Treat Yourself with Self-Compassion
“You can search throughout the entire universe for someone who is more deserving of your love and affection than you are, and that person is not to be found anywhere. You, yourself, as much as anybody in the entire universe, deserve your love and affection.” – Gautama Buddha
Sometimes I really hate self-compassion. Yes, I said it! It is so difficult to explain because I don’t fully understand it myself. But I know it’s about giving yourself the permission to find yourself in the 30-foot seas of life. It’s about believing in and becoming yourself. It is about that magical thing that makes all things possible.
Give yourself grace, especially in the worst of moments. Don’t make your worst moment worse by not giving yourself the grace to revel and be grateful that you can actually feel these emotions.
Self-compassion is incredibly difficult. But it’s worth it. It’s what makes learning and change possible. Self-compassion gives you the space to challenge the negative voices and the negative scripts your parents did not intentionally mean to give you. It’s that magical step that makes leaps possible. Sometimes you just have to believe that you are worthy of giving yourself compassion. You are worthy of going beyond the negative beliefs in your mind. You are worthy of giving yourself the space to challenge the beliefs that you had.
There was a time in my life where I would berate myself for calculating something incorrectly at work. The significance of this mistake was not small, but I didn’t give myself the compassion to get through it, acknowledge the mistake and move on. I was stuck in the strange world of constantly berating myself, not feeling good enough – a vicious downward spiral.
But now I’ve learned that when I let the mistake go, allow myself to learn the lesson and don’t beat myself up, my productivity actually increases. I’m no longer so uptight about the outcome. I’m relaxed and just enjoy the fact that I’ve actually arrived somewhere – who cares if it was the wrong conclusion initially? This mindset gives me the space to iterate, to learn again and to fail in a different way.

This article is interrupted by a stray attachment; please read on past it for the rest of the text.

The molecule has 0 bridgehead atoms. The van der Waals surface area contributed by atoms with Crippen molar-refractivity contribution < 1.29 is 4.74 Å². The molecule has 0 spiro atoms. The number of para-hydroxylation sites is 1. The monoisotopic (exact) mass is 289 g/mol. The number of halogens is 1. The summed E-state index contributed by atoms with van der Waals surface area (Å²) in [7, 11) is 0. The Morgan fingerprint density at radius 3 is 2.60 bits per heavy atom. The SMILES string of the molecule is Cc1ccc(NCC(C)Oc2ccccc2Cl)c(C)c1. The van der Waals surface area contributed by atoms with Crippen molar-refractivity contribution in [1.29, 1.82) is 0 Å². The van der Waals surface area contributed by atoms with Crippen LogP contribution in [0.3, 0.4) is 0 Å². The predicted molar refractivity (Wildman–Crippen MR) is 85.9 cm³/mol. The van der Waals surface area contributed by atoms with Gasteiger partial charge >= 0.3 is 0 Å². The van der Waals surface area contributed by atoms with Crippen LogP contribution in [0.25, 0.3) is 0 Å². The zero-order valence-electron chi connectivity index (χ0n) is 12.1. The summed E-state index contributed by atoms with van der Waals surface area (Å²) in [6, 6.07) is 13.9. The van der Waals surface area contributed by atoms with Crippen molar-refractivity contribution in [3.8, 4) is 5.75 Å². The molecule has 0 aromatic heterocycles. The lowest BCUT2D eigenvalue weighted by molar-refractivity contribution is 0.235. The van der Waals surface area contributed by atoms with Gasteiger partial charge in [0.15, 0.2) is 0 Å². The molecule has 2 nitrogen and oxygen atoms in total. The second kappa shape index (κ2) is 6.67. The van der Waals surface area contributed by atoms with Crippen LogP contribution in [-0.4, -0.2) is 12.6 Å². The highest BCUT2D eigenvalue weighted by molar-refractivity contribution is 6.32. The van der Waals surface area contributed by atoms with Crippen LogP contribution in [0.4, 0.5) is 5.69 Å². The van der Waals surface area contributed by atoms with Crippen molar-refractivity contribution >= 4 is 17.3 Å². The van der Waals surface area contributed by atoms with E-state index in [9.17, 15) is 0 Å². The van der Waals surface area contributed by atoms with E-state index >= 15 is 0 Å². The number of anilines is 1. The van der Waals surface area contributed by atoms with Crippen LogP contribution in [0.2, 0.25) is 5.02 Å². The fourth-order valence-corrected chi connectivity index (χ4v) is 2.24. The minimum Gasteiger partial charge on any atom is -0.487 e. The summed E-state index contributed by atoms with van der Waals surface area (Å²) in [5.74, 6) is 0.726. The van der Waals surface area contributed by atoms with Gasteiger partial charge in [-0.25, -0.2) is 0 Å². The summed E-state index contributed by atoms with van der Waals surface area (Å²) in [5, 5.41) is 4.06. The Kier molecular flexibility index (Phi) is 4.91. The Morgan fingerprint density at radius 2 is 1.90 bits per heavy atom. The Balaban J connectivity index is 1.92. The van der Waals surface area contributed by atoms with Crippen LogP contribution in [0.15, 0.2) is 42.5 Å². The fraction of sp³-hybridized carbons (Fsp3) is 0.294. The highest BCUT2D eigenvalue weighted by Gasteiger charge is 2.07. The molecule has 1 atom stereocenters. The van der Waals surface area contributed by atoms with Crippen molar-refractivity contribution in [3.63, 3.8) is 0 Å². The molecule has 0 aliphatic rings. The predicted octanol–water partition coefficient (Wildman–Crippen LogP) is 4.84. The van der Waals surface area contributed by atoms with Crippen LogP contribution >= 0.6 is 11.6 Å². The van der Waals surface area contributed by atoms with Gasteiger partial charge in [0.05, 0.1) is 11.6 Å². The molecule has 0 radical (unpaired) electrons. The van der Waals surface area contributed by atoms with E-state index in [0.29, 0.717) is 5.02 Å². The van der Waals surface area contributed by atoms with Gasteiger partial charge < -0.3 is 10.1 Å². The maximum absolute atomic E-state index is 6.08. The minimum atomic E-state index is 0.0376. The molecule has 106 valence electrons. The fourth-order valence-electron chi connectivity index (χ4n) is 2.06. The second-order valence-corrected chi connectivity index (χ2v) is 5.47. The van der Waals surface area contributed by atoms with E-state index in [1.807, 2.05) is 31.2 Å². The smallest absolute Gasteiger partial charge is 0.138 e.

Self-compassion helps you to get out of the self-destructive, self-critical hell that you put yourself through. Give yourself the kindness to say, “It’s okay. I’m only human.”
Some people think being kind and compassionate to yourself is taboo.
Don’t let it be.
Accept your mistakes.
They might be blessings in disguise.
One-Minute Chapter Summary
Give yourself the gift of self-compassion. It gives you the space to question your self-critical assumptions. It gives you the ability to not berate yourself as hard for real or perceived mistakes.
Make a choice now:
- I choose to give myself the gift of self-compassion. I tell myself, “I am doing my very best with what I have in this moment, and that is all I can ask of myself.”
- I choose to remain overly critical and judge every perceived imperfection as a mistake, possibly extrapolating that my life and my abilities are a mistake as well.
[Write down] your answers so that you can have a list of your affirmations in one-minute summaries to take with you after you finish reading the book.
Condensed and excerpted with permission from the author. You Are Enough: A Manifesto for the Overworked and Overwhelmed by Islin Munisteri ©2016 Islin Ventures, LLC.
Islin Munisteri is vice president and co-founder of Theia Marketing. In her previous life, she was a reservoir engineer in Alaska, determining the remaining producible volume of oil and gas. She also worked as a reservoir engineer for bp in the Gulf of Mexico. Munisteri holds a Bachelor of Science in Petroleum Engineering and a minor in International Political Economy from the Colorado School of Mines. https://www.theiamarketing.com/company/islin-munisteri
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